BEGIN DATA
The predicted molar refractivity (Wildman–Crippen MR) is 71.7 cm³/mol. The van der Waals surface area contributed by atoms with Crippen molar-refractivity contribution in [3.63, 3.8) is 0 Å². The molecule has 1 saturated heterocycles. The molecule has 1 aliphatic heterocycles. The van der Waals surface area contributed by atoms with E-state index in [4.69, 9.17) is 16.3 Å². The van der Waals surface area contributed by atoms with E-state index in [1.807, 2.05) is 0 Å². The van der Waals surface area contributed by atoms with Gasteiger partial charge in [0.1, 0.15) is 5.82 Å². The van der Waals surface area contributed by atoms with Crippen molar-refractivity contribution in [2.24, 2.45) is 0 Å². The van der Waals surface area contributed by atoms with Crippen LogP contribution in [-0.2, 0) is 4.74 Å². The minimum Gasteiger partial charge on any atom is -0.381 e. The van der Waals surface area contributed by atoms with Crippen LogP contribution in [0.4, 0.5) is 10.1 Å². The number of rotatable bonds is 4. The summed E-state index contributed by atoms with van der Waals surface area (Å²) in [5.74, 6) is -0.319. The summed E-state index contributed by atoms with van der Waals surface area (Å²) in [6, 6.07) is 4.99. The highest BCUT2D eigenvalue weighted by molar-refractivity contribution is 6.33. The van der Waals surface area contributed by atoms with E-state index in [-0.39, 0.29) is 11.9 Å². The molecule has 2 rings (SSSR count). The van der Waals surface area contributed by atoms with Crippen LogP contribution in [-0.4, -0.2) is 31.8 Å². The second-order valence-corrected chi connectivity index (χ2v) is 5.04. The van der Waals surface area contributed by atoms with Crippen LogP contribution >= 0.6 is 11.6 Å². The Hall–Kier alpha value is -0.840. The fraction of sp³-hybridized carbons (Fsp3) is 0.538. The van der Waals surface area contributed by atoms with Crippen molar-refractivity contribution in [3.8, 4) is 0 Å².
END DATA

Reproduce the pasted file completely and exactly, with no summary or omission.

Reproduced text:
The predicted molar refractivity (Wildman–Crippen MR) is 71.7 cm³/mol. The van der Waals surface area contributed by atoms with Crippen molar-refractivity contribution in [3.63, 3.8) is 0 Å². The molecule has 1 saturated heterocycles. The molecule has 1 aliphatic heterocycles. The van der Waals surface area contributed by atoms with E-state index in [4.69, 9.17) is 16.3 Å². The van der Waals surface area contributed by atoms with E-state index in [1.807, 2.05) is 0 Å². The van der Waals surface area contributed by atoms with Gasteiger partial charge in [0.1, 0.15) is 5.82 Å². The van der Waals surface area contributed by atoms with Crippen molar-refractivity contribution in [2.24, 2.45) is 0 Å². The van der Waals surface area contributed by atoms with Crippen LogP contribution in [-0.2, 0) is 4.74 Å². The minimum Gasteiger partial charge on any atom is -0.381 e. The van der Waals surface area contributed by atoms with Crippen LogP contribution in [0.4, 0.5) is 10.1 Å². The number of rotatable bonds is 4. The summed E-state index contributed by atoms with van der Waals surface area (Å²) in [5.74, 6) is -0.319. The summed E-state index contributed by atoms with van der Waals surface area (Å²) in [6, 6.07) is 4.99. The highest BCUT2D eigenvalue weighted by molar-refractivity contribution is 6.33. The van der Waals surface area contributed by atoms with E-state index in [-0.39, 0.29) is 11.9 Å². The molecule has 2 rings (SSSR count). The van der Waals surface area contributed by atoms with Crippen LogP contribution in [-0.4, -0.2) is 31.8 Å². The second-order valence-corrected chi connectivity index (χ2v) is 5.04. The van der Waals surface area contributed by atoms with Crippen LogP contribution >= 0.6 is 11.6 Å². The Hall–Kier alpha value is -0.840. The fraction of sp³-hybridized carbons (Fsp3) is 0.538. The van der Waals surface area contributed by atoms with Crippen molar-refractivity contribution in [3.8, 4) is 0 Å².